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Prog Brain Res. 2010;182:343-73. doi: 10.1016/S0079-6123(10)82015-1.

Pheochromocytoma and paraganglioma.

Author information

1
Division of Endocrinology and Metabolism, Department of Internal Medicine, College of Medicine, University of Arkansas for Medical Sciences, Arkansas Cancer Research Center, AR, USA.

Abstract

Pheochromocytoma is a very special kind of tumor full of duplicity. On the one hand it represents its own microworld with unique clinical, biochemical and pathological features, while on the other it constitutes a tremendously significant part of whole body system, playing a vital role for practically every organ system. It has a very special character - sometimes like a child it can be sweet and predictable, while at times it can behave like a deadly wild beast, crashing and tearing everything on its path in a fierce rage. It also consists of the amazingly intelligent neuroendocrine cells that possess a magical ability to make miraculous substances of many kinds. But most of all, it is a system that is able to drive our curiosity and the itch of "Cogito, ergo sum" to limitless depths and year by year it still amazes us with new and unexpected discoveries that move our understanding of multiple pathways and metabolic events closer to the ultimate truth. Recent discoveries of succinate dehydrogenase (SHD) and prolyl hydroxylase (PHD) mutations, for example, propelled our understanding of neuroendocrine tumorigenesis as a whole, as well as physiology of mitochondrial respiratory chain and phenomenon of pseudohypoxia in particular. Good old discoveries make their way from dusty repositories to shine with new meaning, appropriate for the current level of knowledge. This acquired wisdom makes us better physicians - knowing the specific expression makeup of catecholamine transporters, GLUTs and SRIFs allows for better tailored imaging and therapeutic manipulations. There are still long ways to go, keeping in mind that pheochromocytoma is but so very special, and we are optimistic and expect many great things to come.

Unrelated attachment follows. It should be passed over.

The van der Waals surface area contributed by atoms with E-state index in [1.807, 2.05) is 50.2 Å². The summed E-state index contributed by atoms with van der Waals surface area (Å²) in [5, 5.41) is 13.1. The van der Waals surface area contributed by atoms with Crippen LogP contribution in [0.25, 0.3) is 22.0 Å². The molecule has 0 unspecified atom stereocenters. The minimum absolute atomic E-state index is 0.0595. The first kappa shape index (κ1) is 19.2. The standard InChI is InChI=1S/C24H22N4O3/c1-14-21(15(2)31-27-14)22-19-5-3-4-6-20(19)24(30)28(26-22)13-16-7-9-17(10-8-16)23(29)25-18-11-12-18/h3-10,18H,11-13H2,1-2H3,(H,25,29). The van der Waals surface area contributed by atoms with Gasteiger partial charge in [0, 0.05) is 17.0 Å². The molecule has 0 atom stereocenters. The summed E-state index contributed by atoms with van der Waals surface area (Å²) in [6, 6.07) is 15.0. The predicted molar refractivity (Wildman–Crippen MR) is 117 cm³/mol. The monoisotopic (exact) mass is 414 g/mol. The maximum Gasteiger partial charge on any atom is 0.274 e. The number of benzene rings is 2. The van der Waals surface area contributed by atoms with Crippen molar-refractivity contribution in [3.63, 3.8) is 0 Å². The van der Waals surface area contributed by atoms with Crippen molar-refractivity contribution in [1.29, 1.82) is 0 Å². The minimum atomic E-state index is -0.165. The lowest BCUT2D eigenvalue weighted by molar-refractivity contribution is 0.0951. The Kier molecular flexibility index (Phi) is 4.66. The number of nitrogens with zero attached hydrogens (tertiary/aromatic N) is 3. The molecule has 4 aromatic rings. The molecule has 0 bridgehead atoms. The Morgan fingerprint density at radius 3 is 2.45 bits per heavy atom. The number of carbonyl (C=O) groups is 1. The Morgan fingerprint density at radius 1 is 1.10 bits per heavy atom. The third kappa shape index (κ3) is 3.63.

PMID:
20541673
PMCID:
PMC4714594
DOI:
10.1016/S0079-6123(10)82015-1
[Indexed for MEDLINE]
Free PMC Article

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